Delegations from South and North Korea meet on June 10, 2013.
North and South Korea have kicked off talks on reopening the jointly-run Kaesong Industrial Zone, following recent political tension between the two neighbors.
On Saturday, the two Koreas started their talks in Panmunjom, a traditional point of contact on their border.
South Korea's chief delegate, Suh Ho said, “We will do our best to have this meeting result in greater trust and cooperation between the two sides.”
“Three months have passed since Kaesong came to a halt and damages and difficulties facing businesses are growing,” the South Korean senior Unification Ministry official added.
North Korea’s chief delegate, Pak Chol-Su also said, “There are a multitude of issues to discuss but the issue of preventing damage to facilities from monsoon rains should take precedence.”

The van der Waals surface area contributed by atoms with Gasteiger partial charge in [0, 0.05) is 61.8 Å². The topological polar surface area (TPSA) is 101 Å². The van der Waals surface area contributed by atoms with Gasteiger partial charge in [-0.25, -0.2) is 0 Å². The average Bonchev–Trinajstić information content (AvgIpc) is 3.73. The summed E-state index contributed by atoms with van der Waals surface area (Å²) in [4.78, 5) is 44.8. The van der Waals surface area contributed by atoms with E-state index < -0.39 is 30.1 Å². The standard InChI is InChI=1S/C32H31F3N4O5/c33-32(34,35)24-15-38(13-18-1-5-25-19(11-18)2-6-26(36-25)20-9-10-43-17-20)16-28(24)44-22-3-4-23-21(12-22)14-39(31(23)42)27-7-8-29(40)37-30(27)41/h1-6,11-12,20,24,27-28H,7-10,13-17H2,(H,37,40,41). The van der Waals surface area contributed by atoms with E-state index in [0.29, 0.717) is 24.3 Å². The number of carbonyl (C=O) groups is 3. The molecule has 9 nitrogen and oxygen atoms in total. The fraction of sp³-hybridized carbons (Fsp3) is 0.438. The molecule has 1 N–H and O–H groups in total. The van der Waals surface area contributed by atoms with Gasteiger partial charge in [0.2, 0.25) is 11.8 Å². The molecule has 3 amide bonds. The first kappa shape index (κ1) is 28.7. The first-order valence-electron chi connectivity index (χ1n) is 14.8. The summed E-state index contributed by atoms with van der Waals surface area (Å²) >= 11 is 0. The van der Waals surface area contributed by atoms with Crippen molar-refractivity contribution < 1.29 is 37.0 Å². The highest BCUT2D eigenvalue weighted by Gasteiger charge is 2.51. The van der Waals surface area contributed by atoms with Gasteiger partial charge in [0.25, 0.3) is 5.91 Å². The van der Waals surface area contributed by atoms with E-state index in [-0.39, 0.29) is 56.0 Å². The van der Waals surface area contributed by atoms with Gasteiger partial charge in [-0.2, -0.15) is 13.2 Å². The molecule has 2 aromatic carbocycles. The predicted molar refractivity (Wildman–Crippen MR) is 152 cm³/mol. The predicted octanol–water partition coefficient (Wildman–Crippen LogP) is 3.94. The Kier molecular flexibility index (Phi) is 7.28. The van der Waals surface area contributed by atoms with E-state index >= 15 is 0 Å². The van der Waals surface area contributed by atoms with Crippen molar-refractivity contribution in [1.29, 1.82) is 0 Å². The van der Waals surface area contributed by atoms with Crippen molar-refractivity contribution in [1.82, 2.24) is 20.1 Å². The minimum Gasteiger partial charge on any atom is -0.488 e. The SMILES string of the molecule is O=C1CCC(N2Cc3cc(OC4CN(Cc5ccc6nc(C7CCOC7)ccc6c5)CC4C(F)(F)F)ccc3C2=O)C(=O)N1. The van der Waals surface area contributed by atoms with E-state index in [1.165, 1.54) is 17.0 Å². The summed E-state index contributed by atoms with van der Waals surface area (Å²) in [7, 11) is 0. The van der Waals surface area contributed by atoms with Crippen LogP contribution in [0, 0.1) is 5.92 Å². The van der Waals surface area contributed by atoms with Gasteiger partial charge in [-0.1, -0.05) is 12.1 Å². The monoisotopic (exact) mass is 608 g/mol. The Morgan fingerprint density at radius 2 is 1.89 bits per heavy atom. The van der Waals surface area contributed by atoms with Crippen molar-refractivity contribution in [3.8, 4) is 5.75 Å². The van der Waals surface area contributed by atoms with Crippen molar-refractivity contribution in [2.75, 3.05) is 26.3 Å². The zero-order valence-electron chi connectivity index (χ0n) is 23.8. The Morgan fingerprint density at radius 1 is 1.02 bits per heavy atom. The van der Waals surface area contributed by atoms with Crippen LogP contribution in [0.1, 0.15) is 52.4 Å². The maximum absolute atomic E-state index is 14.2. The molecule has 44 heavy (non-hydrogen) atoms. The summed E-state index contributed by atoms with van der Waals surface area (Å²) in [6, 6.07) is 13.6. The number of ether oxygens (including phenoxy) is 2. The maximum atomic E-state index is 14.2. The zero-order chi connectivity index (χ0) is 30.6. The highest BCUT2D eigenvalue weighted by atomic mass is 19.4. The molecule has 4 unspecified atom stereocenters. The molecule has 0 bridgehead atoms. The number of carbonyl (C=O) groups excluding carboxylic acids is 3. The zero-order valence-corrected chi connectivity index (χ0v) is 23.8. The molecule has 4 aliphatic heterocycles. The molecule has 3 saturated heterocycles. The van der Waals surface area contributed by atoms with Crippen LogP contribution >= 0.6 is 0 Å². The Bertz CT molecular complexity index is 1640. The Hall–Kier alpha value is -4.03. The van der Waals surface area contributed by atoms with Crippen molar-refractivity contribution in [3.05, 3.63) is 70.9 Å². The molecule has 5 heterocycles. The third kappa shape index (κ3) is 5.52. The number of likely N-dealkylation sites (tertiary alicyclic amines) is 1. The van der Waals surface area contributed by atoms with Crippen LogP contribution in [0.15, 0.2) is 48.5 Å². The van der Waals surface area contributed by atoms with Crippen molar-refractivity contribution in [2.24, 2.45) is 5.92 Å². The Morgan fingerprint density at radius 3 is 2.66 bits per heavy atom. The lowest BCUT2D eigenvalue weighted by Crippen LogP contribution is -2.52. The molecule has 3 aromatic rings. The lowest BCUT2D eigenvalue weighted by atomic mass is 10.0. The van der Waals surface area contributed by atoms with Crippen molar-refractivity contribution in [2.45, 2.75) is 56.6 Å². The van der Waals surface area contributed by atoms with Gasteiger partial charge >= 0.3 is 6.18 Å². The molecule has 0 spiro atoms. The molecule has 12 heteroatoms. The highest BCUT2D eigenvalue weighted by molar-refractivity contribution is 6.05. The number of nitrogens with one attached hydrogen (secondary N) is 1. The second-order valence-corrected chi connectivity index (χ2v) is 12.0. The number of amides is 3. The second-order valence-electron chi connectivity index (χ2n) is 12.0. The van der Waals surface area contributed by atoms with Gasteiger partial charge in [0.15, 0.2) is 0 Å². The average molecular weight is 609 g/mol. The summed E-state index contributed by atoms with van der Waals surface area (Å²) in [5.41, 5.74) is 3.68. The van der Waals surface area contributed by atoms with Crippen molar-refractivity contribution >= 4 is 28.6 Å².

In addition to the reopening of the zone, reports say issues like transporting finished products and raw materials caught up at Kaesong to the South are also on the agenda.
“We have clarified our position many times that Kaesong must be developed as an area that follows international standards and where common sense prevails,” said the South's Unification Ministry spokesman, Kim Hyung-Suk.
On Thursday, Kim said that Seoul had sent a letter to Pyongyang, calling for talks to be held about the complex in the ‘truce village’ of Panmunjom on July 6.
On July 3, the representatives of dozens of firms in Kaesong called on Pyongyang and Seoul to resume talks.
Kaesong is located on the North Korean side of the fortified border and houses the operations of over 120 South Korean companies, employing both South and North Korean workers.
Pyongyang blocked access to the site and withdrew its 53,000 employees in May amid rising tensions with Seoul. South Korea also pulled out the last of its workers on May 3.
Kaesong was launched in 2003 to boost ties between the two neighbors.